“Burning Bright” by Tracy Chevalier was not her best work. I enjoyed the story, but not the characters and it seemed to end on kind of a flat note. It was an okay book, but way below my standards for Tracy Chevalier. If you’ve never read her before then you would probably enjoy “Burning Bright”. As someone that relishes her novels, I was disappointed.
In “Burning Bright” we follow a family that moves from a quiet country town to London after an off-hand job offer by a man that runs the circus. One of their neighbors is William Blake. The family, looking for a distraction after the death of one of their sons, finds themselves swept away in the thrill of city life. The mother becomes fascinated by the circus, the daughter becomes infatuated with one of the performers, the father finds enjoyment in his work, and the son strikes up a friendship with a girl named Maggie. She was the only character that I liked and cared about. Jem and Maggie’s friendship gets a bit complicated since they are both at an age where they’re starting to feel attraction to the opposite sex and are confused and excited by this unconscious flirtation. Their interactions were entertaining, especially when William Blake would subtly tease the not-quite lovers.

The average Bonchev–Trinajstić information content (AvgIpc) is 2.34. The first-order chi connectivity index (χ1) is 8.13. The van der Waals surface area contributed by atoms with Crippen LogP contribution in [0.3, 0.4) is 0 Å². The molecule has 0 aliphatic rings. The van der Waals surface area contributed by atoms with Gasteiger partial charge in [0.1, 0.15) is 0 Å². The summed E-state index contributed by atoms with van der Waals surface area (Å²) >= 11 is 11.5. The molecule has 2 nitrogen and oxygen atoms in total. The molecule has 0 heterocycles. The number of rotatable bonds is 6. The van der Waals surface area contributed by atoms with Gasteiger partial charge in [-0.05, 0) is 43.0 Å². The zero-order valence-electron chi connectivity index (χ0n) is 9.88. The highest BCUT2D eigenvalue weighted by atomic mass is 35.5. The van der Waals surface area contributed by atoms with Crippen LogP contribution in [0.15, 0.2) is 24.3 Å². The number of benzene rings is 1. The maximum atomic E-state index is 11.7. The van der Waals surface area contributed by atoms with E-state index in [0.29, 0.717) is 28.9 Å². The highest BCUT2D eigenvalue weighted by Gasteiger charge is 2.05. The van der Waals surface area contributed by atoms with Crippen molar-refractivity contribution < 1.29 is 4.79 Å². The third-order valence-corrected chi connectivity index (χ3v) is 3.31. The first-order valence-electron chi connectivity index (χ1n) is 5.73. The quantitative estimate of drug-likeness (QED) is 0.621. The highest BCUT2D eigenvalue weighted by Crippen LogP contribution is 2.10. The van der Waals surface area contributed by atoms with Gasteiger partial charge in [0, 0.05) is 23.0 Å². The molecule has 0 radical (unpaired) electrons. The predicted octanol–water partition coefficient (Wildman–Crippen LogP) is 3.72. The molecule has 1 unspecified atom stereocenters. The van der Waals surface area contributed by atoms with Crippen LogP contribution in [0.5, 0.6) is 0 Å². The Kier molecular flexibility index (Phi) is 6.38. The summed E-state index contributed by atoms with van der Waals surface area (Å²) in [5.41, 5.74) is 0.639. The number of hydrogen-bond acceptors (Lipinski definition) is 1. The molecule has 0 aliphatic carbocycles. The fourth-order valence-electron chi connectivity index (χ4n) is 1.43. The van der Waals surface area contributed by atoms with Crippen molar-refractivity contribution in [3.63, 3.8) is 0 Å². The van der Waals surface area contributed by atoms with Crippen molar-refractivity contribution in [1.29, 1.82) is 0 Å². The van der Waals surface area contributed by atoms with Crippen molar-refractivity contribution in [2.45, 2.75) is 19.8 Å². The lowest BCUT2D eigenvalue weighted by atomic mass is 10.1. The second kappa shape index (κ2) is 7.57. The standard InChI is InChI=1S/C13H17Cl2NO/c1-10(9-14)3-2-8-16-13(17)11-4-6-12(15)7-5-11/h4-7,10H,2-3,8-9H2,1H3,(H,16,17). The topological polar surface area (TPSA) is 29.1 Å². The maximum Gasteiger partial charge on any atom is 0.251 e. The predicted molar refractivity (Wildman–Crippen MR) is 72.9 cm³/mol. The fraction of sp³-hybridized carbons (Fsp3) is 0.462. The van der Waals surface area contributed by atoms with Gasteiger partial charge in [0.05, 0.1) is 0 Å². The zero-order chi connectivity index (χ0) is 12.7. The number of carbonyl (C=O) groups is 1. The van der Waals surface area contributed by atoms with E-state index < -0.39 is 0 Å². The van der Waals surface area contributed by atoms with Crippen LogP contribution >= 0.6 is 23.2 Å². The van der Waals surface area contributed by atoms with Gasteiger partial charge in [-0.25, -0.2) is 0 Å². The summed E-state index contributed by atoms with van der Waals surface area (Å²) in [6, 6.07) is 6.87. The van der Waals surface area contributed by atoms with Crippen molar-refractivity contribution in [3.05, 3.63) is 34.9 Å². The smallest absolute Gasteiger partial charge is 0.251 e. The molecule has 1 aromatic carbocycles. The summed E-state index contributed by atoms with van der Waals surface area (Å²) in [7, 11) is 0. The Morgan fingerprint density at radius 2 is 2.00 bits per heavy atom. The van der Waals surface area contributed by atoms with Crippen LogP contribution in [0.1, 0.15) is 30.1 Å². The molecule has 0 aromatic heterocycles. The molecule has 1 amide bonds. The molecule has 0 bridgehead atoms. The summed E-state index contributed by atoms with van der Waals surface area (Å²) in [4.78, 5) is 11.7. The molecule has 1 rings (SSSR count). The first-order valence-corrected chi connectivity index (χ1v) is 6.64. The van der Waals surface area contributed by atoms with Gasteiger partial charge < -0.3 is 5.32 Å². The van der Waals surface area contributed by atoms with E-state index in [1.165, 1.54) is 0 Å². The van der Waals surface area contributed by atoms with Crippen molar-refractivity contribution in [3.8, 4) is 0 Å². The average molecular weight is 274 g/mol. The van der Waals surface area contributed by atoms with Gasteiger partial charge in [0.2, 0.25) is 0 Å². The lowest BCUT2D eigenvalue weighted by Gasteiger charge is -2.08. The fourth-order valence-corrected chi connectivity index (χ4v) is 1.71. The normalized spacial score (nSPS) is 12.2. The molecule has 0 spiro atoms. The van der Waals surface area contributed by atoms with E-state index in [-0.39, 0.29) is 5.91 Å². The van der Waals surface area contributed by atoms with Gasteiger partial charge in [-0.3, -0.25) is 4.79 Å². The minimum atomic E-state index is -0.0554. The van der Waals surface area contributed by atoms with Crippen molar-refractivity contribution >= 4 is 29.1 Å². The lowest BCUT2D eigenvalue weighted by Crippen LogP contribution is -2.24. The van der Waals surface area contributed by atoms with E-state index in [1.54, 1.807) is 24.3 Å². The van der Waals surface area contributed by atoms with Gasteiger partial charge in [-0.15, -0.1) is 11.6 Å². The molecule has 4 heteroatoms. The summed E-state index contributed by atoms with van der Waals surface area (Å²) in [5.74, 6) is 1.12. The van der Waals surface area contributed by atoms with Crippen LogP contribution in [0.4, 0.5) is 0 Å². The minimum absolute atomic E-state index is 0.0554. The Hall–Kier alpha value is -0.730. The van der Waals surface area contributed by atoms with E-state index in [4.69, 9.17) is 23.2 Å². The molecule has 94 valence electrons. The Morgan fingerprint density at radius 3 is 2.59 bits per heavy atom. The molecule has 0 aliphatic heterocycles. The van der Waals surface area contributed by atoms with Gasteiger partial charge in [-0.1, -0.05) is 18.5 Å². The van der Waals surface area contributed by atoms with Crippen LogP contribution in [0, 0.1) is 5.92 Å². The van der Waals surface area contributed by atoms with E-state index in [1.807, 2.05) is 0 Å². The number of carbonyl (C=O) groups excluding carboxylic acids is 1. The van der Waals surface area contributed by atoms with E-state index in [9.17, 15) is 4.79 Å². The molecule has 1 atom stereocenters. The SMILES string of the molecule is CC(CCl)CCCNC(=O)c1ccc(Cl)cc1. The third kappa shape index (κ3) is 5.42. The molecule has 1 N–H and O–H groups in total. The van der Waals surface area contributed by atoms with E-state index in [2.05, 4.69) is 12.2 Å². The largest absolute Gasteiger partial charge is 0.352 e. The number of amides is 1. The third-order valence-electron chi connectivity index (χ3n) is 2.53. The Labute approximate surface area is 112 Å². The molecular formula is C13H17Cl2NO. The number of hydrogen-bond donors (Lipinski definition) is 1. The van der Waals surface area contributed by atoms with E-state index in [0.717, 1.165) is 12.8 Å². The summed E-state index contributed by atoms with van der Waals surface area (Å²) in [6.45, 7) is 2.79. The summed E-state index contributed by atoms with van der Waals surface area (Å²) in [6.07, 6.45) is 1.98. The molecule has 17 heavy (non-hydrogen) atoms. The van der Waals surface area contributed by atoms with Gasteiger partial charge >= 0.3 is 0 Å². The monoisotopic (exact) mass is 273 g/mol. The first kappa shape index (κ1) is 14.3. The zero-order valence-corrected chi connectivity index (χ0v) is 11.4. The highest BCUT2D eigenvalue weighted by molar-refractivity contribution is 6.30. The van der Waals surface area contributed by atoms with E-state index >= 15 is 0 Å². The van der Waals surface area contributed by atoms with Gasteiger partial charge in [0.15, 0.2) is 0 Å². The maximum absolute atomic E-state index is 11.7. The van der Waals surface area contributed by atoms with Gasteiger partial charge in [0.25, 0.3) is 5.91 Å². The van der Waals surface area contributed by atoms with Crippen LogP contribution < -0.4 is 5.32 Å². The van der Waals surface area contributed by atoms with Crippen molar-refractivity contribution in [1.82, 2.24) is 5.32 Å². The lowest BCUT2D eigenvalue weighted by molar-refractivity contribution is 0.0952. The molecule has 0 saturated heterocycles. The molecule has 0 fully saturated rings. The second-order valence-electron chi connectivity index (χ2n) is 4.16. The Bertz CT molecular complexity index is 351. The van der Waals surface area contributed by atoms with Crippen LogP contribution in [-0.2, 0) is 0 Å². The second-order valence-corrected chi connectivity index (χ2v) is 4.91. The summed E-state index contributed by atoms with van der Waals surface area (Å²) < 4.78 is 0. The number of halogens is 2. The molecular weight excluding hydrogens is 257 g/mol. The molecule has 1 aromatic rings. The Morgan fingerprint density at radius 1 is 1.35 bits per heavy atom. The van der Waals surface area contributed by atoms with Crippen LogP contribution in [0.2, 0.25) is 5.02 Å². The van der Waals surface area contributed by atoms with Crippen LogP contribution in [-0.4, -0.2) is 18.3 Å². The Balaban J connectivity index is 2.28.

I think where I struggled with this book was with the characters. They just weren’t very likable and I find it hard to care about what happens in a book when I don’t care about the characters. There wasn’t anything wrong with the writing, and with another author I would probably have found few faults. But I hold Chevalier up to a higher standard at this point and I was let down.
Would I recommend this book? Eh, it was okay. If you’re just looking for an interesting read to glimpse what life was like when William Blake was around, this should do the trick. If you don’t know Tracy Chevalier’s work then you would quite possibly enjoy this. If you are an avid reader and fan of Tracy Chevalier – then you might be disappointed. This isn’t going to turn me off from reading her works, but the likelihood that I will revisit this particular novel is low. I’d rather be reading “The Virgin Blue.”